Carers play a crucial role in a child or young person in care’s life by providing a safe and nurturing family environment for them to grow up in.

Supporting foster and kinship carers is a priority for the Department for Child Protection and a crucial principle in the Statement of Commitment for foster and kinship carers in South Australia.

Caring for children and young people in care can be very rewarding. It can also have its challenges. Carers are able to access support to assist them as needed. This page contains information about support and advocacy options that are available to carers and how to access them.

Getting support

In South Australia, family based carers have a support worker to provide guidance and support them in their role. The type of care the carer provides determines where the support worker comes from. Foster carers are supported by a foster care agency. Kinship carers are supported by the Department for Child Protection's (DCP) Kinship Care Program or an Aboriginal Community Controlled Organisation.

The support worker’s role is to ensure the carer has the information and ongoing support they need to meet the needs of the child or young person, in conjunction with the child or young person’s DCP case manager. The support worker can also assist the carer to participate in the care team and decision-making processes for children and young people in care.

How carers are supported

Foster and kinship care support agencies and the DCP Kinship Care Program work to support and inform carers. Approved carers will be affiliated with a support agency or the DCP Kinship Care Program.

Support agencies have management systems and procedures for providing a 24-hour emergency support to carers. All carers can also access DCP After Hours support on 13 16 11 for urgent matters that require case management support outside of business hours.

Carers usually remain with one support agency for their caring journey, however in certain circumstances carers may want to transfer to a different support agency. The Carer transfer fact sheet and checklist (PDF, 1.4 MB) provides guidance for carers to navigate a transfer to a new support agency, and an easy to use checklist outlining the steps.

Contact with support workers

Support workers visit the carer’s home to provide support. Topics that could be discussed include:

  • child or young person's health, emotional and behavioural development
  • family contact arrangements
  • the child's educational progress
  • cultural considerations
  • special needs
  • care environment, personal circumstances and interpersonal issues
  • carer support needs
  • challenges/issues
  • relationships with birth family and the impact of contact
  • partnership with the department and other agencies.

Connecting with other carers

The South Australian Government has committed to ensuring appropriate support and advocacy for family based carers in SA.

Connecting Foster and Kinship Carers SA (CF&KC-SA) is funded by the Department for Child Protection as the independent peak body for carers in SA. This funding ensures CF&KC-SA is positioned to provide support and advocacy to carers, at both the individual and systemic level.

CF&KC-SA hold regular information sessions and events to bring carers together. Carers are encouraged to connect with other carers through CF&KC-SA who run a peer support network, support groups and reference groups for carers to share with and support one another.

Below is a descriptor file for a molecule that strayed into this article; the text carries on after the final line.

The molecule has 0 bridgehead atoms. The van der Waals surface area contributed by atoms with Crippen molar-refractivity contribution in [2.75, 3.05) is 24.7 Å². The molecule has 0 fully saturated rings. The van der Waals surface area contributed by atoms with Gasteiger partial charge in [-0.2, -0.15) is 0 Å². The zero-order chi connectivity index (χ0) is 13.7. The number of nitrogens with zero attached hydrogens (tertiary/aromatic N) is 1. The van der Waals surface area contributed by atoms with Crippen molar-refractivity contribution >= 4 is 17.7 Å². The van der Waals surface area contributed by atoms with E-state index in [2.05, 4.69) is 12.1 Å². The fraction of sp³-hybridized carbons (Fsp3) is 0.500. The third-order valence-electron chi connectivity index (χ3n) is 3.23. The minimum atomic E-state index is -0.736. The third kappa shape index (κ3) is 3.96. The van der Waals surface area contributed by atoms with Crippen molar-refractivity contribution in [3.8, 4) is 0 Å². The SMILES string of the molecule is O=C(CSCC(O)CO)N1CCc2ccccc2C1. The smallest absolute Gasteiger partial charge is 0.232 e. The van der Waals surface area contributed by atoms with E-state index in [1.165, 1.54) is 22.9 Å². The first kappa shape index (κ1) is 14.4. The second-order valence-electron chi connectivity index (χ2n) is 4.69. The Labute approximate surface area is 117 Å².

CF&KC-SA also publishes Carer Guides on topics of concern for carers such as care concerns, care team meetings, contact arrangements and long term guardianship (specified person).

Membership to CF&KC-SA is free and carers are encouraged to join.

Phone: 1800 732 272
Email: support@cfc-sa.org.au

In addition, some support agencies also have support groups and reference groups for carers to contribute to and participate in. To find out more, contact your support worker or agency.

DCP and support agencies also plan events and activities throughout the year such as:

  • training opportunities
  • speakers and morning teas
  • Kinship and Foster Care Week events
  • other celebrations.

For more information, contact your support worker.

DCP Kinship Care Program

Kinship carers play a crucial role in providing safe and nurturing family home environments to children and young people, and ensuring they remain connected to family and kin.

Kinship carers in South Australia currently receive support through DCP’s Kinship Care Program or through an Aboriginal Community Controlled Organisation, Aboriginal Family Support Services, InComPro, and Kornar Winmil Yunti Aboriginal Corp (KWY). The programs provide support, information and training to kinship carers.

Looking after yourself

Self-care is an important part of providing care to others. Carers can talk to their support worker if they need additional support to look after themselves and care for the child or young person in their care. The following resources may also be of interest to carers:

Caring for Aboriginal children and young people

The Secretariat of National Aboriginal and Islander Child Care (SNAICC) Supporting Carers to Care for our Children website is designed to support and empower carers of Aboriginal and Torres Strait Islander children. The website includes resources about carer self-caresupportsovercoming barriers and preparing your family and home.

Carers of Aboriginal children and young people can also visit the Caring for Aboriginal children and young people webpage for useful resources.

Making a complaint

Carers are encouraged to raise issues with their case worker so they can be resolved at the local level where possible. Carers can then escalate issues to a Supervisor or Office Manager at the DCP office. If the issue is still not resolved, carers can contact the DCP Central Complaints Unit with details of the issue or incident.

Find out about making a complaint.